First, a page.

In addition to the troubling ethical questions surrounding lethal autonomous weapons, many advocates of an international ban on LAWS are concerned that they will be difficult to control—easier to hack, more likely to end up on the black market, and easier for terrorists and despots to obtain—which could become destabilising for all countries. Such a scenario is played out in the FLI-released video Slaughterbots.
In December 2016, the United Nations’ Review Conference of the Convention on Conventional Weapons (CCW) began formal discussion on LAWS. 26 countries attending the Conference have so far announced support for some type of ban, including China.
Such a ban is not without precedent: biological weapons and chemical weapons were also banned, not only for ethical and humanitarian reasons, but also for the destabilising threat they posed.
The next UN meeting on LAWS will be held in August 2018, and signatories of the pledge hope their pledge will encourage lawmakers to develop a commitment to an international agreement between countries.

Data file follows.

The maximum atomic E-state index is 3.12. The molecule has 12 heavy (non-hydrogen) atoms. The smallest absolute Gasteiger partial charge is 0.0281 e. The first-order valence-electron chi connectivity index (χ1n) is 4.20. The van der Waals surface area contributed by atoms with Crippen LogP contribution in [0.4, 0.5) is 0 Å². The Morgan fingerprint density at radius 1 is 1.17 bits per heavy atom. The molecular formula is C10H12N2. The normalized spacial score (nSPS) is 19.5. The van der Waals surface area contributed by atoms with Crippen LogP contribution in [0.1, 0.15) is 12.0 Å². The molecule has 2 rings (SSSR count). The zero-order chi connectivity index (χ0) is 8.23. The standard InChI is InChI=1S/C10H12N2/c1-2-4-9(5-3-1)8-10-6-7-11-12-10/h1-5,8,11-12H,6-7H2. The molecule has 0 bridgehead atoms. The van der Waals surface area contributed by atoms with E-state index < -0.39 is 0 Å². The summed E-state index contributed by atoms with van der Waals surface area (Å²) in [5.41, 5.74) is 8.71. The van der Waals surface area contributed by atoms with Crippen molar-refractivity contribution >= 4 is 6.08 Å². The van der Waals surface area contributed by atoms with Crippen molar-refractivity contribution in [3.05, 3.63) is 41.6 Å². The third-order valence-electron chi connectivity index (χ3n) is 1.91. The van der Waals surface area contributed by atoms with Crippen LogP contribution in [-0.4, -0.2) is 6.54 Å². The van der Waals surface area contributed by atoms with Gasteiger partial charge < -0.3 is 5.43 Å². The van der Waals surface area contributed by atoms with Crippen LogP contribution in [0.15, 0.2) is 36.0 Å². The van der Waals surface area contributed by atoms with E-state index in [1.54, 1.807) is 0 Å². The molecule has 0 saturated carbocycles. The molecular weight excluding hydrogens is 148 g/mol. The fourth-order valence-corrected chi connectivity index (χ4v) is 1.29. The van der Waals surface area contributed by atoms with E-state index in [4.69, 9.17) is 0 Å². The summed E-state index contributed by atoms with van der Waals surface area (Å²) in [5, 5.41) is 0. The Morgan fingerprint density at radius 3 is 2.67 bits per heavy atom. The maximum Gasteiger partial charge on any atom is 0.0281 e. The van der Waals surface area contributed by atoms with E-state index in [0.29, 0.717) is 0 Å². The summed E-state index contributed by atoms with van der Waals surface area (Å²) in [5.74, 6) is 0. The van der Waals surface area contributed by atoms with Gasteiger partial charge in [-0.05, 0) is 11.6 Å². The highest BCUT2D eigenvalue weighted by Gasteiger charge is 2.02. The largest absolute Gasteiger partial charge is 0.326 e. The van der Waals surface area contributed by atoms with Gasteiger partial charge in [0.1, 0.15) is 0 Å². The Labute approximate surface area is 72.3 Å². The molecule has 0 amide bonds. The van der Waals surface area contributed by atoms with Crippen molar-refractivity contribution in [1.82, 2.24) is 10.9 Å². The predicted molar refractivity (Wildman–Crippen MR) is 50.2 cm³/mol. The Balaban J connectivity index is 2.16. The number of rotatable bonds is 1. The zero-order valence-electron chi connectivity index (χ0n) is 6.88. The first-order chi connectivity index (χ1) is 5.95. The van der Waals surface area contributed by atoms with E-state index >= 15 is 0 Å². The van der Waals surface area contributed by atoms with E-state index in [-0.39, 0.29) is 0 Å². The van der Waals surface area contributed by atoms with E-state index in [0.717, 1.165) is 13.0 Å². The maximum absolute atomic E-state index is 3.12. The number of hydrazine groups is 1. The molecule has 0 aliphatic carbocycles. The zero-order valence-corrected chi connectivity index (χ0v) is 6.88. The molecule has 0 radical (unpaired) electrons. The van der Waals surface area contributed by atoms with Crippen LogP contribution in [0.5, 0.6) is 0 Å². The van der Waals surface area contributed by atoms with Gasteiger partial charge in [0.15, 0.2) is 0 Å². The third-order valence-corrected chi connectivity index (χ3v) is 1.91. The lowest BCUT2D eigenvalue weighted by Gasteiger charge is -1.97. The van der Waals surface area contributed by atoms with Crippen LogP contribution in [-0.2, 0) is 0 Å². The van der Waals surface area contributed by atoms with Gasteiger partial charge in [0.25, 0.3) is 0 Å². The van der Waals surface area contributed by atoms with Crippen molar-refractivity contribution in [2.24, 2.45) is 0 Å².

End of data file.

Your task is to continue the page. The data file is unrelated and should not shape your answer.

As the pledge states: “We, the undersigned, call upon governments and government leaders to create a future with strong international norms, regulations and laws against lethal autonomous weapons. … We ask that technology companies and organisations, as well as leaders, policymakers, and other individuals, join us in this pledge.”
The full text of the pledge
Artificial intelligence (AI) is poised to play an increasing role in military systems. There is an urgent opportunity and necessity for citizens, policymakers, and leaders to distinguish between acceptable and unacceptable uses of AI.